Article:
Instructors, lab demonstrators and teaching assistants (TAs) at Brock University are taking exception to the university’s recognition as a top employer in the region. Brock University was recently named one of the top employers in the Hamilton-Niagara Region for 2016. But for the TAs, lab demonstrators and contract instructors who do much of the teaching, employment at Brock University is characterized by poverty wages, little job security, and few benefits.

CUPE 4207, which represents Brock University TAs, lab demonstrators and contract instructors, is calling attention to this hypocrisy through an ad campaign titled, ‘Both Sides of Brock.’ “We definitely see both sides of Brock here. We see high paid administrators that have stable jobs and great benefits packages, but that’s not the reality for a lot of workers at the university,” said Phil Wachel, President of CUPE 4207. “When you read the online profile that promotes Brock as a top employer, none of it applies to TAs, lab demonstrators and contract instructors. It’s as if we work at a different place.”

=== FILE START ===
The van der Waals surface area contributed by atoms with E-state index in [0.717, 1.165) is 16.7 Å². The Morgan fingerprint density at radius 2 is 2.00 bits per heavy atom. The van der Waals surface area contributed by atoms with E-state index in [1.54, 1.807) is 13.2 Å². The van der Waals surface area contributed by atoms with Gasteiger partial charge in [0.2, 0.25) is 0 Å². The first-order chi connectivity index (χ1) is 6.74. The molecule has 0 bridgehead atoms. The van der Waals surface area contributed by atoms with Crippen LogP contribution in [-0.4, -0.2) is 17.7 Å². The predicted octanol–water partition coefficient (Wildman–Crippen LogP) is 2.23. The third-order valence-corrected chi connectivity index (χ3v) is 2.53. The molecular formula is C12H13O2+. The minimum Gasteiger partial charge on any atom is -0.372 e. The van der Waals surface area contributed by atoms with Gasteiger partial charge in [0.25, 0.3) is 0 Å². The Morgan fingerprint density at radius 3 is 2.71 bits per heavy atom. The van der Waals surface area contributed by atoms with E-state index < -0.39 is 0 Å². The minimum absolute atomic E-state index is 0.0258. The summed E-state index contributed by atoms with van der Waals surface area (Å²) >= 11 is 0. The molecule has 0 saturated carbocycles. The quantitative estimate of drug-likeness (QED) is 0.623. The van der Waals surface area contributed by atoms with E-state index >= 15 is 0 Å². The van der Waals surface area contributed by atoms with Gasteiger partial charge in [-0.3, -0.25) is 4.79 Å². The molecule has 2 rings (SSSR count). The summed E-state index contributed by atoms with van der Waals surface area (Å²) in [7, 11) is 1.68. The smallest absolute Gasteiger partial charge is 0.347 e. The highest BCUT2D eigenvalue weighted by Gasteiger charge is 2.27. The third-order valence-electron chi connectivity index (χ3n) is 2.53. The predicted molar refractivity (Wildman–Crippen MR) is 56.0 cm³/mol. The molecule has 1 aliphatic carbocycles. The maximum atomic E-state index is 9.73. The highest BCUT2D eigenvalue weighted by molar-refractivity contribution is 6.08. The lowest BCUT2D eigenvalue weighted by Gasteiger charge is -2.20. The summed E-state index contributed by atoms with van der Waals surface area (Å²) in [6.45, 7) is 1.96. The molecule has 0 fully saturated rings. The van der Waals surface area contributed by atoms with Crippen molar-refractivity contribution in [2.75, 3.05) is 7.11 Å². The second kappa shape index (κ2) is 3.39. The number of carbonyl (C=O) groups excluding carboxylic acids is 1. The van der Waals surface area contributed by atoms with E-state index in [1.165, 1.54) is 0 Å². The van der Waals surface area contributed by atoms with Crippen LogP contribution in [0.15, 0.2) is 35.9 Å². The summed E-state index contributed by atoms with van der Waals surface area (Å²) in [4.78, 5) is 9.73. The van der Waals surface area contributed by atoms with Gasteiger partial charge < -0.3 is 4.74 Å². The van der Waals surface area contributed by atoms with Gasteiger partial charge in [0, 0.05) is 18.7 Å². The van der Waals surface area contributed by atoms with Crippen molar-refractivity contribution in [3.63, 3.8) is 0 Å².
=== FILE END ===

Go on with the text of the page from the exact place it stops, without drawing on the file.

TAs, lab demonstrators and contract instructors at Brock are among the lowest paid in the province, they have little job security and must apply for their job up to three times per year. They are currently in bargaining with the university for a collective agreement that seeks to address poverty wages, job insecurity, and the lack of benefits.

‘Both Sides of Brock’ takes the language that the university has used in its self-promotion as a top employer and places it alongside descriptions of the working conditions of Brock University TAs, lab demonstrators and contract instructors.

“We just want to raise awareness that this feel-good story doesn’t apply to everyone at Brock. We want Brock to be a top employer in the region, but we want it to be a top employer for everyone that works here,” said Wachel. “Students and the public should be aware of our working conditions because a lot of people get recruited to the university through public relations campaigns like this, but our working conditions are students’ learning conditions, and many of them who pursue a career in academia will work under whatever contract we negotiate now.”

As of the launch of the campaign, CUPE 4207 and Brock University were continuing negotiations with the assistance of a provincially-appointed mediator.